Title: The Radleys
Author: Matt Haig
Publisher: Walker Canongate
PublicationDate: July 2010
Paperback: 337 pages
Young Adult (14+)
RATING: 8/10 – brilliant, couldn’t put it down!
Meet the Radleys: Peter, Helen and their teenage children, Clara and Rowan, live in an English town. They are an everyday family, averagely dysfunctional, averagely content. But as their children have yet to find out, the Radleys have a devastating secret
From one of Britain’s finest young novelists comes a razor-sharp unpicking of adulthood and family life. In this moving, thrilling and extraordinary portrait of one unusual family, The Radleys asks what we grow into when we grow up, and explores what we gain – and lose – when we deny our appetites.
Helen and Peter Radley have a huge secret they really don’t want to tell their children, as they want them to live a normal life as possible - but things aren’t gong to plan.
Rowan can’t sleep at night and thinks it’s a bad case of insomnia, he then wants to sleep all day. He’s also allergic to the sun and has to apply factor 60 otherwise his skin gets covered in a sore itchy rash. He constantly gets bullied at school and is totally in love with a girl at school who’s friends with his sister and is totally out of his league. Basically, Rowan hates his life.
Clara doesn’t have the same problems as her brother, but she does have her own. Clara is sick all the time, literally, and her parents keep telling her that she really should eat meat and stop this nonsense of becoming a vegan, but they just don’t understand, although she doesn’t get why she’s so nauseous all the time, but her father, who’s a doctor, keeps telling her it’s probably just a virus. Animals also hate her, even though she’s really nice to them, so she’s become an advocate of several ‘against animal cruelty’ societies and covers her bedroom walls with their posters.
But one fateful night, Clara is feeling worse and worse and then does something that changes her life and those of her family forever. Because of this, Helen and Peter are pressured into telling Clara and Rowan their secret; they are abstaining vampires and haven’t tasted blood for seventeen years. In a fit of panic, Peter calls his brother for help, but for some reason calling Will fills Helen with dread, as she has even more secrets of her own, which she doesn’t want even Peter to know about.
Helen and Peter’s relationship is full of tension and the strain of trying to be normal all the time is taking it’s toll. Individually they reminisce about the days they drank human blood and how much they miss it. And when Will flies in to help, things just go from bad to worse.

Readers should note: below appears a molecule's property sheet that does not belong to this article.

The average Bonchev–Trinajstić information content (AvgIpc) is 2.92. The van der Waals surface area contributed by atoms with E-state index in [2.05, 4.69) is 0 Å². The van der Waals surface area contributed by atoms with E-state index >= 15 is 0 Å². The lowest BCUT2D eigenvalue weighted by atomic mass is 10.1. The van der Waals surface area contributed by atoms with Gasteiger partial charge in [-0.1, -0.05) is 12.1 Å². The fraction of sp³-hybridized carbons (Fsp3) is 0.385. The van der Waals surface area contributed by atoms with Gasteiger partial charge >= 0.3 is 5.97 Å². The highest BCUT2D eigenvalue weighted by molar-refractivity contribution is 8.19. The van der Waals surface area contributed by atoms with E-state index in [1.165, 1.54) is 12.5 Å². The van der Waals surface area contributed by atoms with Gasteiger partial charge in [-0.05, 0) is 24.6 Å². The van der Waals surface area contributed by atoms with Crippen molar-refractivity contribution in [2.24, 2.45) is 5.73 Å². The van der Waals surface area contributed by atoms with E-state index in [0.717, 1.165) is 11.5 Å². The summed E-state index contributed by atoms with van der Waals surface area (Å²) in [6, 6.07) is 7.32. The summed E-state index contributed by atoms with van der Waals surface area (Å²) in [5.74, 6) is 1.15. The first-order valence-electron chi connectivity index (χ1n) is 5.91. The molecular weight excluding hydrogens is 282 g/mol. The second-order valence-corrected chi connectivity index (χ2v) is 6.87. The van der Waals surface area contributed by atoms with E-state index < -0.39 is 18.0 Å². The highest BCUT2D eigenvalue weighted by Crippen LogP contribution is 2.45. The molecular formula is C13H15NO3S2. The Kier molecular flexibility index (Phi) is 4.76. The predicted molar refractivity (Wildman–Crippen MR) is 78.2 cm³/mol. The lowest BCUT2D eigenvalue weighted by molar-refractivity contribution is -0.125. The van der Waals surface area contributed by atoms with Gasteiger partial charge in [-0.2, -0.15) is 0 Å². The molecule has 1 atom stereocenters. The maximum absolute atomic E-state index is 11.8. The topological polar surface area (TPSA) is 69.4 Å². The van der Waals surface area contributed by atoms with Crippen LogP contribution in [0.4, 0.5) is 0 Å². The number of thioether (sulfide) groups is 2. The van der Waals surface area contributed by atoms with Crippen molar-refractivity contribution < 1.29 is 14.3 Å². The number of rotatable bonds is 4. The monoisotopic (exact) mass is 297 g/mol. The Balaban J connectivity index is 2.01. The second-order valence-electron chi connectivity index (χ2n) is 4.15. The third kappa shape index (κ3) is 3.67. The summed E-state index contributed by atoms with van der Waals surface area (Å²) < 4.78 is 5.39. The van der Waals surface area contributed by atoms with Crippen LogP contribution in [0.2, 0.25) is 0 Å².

Over the course of the book, secrets are revealed, lives are turned upside down and The Radleys has an ending that had me completely enthralled.
After reading the first few pages, I was expecting a more humorous story about a family of vampires but instead it’s quite a dark tale. There is a slight tongue-in-cheek humour but it’s not enough to lighten the book into a comedy. I suppose I assumed it would be something more along the lines of The Addams Family. I wasn’t disappointed, it just wasn’t what I expected.
The point of view changes throughout the book to all the different characters, which worked really well. It was great to hear what they were all thinking and feeling, it gave the book depth. All the characters were three-dimentional and I loved them all and had sympathy for them and their predicaments, even Will’s (which I won’t go into as it’s Helen’s secret to tell!).
On a bit of a side note: The Radleys is being repackaged by Canongate Walker and is marketed as a young adult novel. However, I feel that this is definitely a YA/Adult crossover, with the emphasis on ‘Adult’. This book has a very mature tone, more so than other young adult books I’ve read and although the press release states it’s a “story about growing up, first and foremost”, I believe that this is a bit misleading.
The book does tell the story of Clara and Rowan, but it also tells the story of the adult characters, Helen, Peter and Will in equal measure. To me it is about the family as a whole and deals with the fallout of secrets revealed. There’s also a significant amount of high-end swearing as well as scenes of a sexual nature that are written, in my opinion, with adults in mind, rather than children, and therefore I would only recommend this book 16+.
The Radleys is a wonderfully written book. It’s a fun, original concept I haven’t seen anywhere else. The ending wraps things up nicely, but for me I would love a sequel – now the secret is out and all the family are “in-the-know”, I can just see the Radleys getting into all sorts of trouble! I really enjoyed this book and I loved the authors writing style, I will definitely be checking out Haig’s backlist.
SOURCE: Thank you to Walker Canongate for sending me this book for review.
You can find out more about the author here:
Next up on ’10 Fun Days of YA Fiction’: Change of schedule: Laura will be reviewing Radiant Shadows tomorrow!